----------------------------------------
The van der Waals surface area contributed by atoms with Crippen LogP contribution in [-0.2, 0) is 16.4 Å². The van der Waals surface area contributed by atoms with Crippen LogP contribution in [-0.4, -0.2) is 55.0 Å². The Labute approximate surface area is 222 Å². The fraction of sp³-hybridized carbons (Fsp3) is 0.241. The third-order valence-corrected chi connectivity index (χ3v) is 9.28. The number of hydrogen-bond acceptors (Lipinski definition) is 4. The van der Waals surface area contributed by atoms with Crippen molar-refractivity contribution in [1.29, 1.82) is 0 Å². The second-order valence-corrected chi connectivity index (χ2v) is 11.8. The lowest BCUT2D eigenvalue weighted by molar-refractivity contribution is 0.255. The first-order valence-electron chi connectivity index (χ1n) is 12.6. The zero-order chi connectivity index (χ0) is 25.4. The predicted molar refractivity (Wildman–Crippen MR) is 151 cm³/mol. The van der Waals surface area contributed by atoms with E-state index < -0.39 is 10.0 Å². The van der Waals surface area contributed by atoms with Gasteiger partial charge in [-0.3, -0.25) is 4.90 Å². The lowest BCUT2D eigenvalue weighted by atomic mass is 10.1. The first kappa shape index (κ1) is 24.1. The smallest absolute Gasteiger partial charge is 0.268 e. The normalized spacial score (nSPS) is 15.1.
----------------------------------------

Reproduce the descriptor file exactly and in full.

The van der Waals surface area contributed by atoms with Crippen LogP contribution in [-0.2, 0) is 16.4 Å². The van der Waals surface area contributed by atoms with Crippen LogP contribution in [-0.4, -0.2) is 55.0 Å². The Labute approximate surface area is 222 Å². The fraction of sp³-hybridized carbons (Fsp3) is 0.241. The third-order valence-corrected chi connectivity index (χ3v) is 9.28. The number of hydrogen-bond acceptors (Lipinski definition) is 4. The van der Waals surface area contributed by atoms with Crippen molar-refractivity contribution in [1.29, 1.82) is 0 Å². The second-order valence-corrected chi connectivity index (χ2v) is 11.8. The lowest BCUT2D eigenvalue weighted by molar-refractivity contribution is 0.255. The first-order valence-electron chi connectivity index (χ1n) is 12.6. The zero-order chi connectivity index (χ0) is 25.4. The predicted molar refractivity (Wildman–Crippen MR) is 151 cm³/mol. The van der Waals surface area contributed by atoms with E-state index < -0.39 is 10.0 Å². The van der Waals surface area contributed by atoms with Gasteiger partial charge in [-0.3, -0.25) is 4.90 Å². The lowest BCUT2D eigenvalue weighted by atomic mass is 10.1. The first kappa shape index (κ1) is 24.1. The smallest absolute Gasteiger partial charge is 0.268 e. The normalized spacial score (nSPS) is 15.1.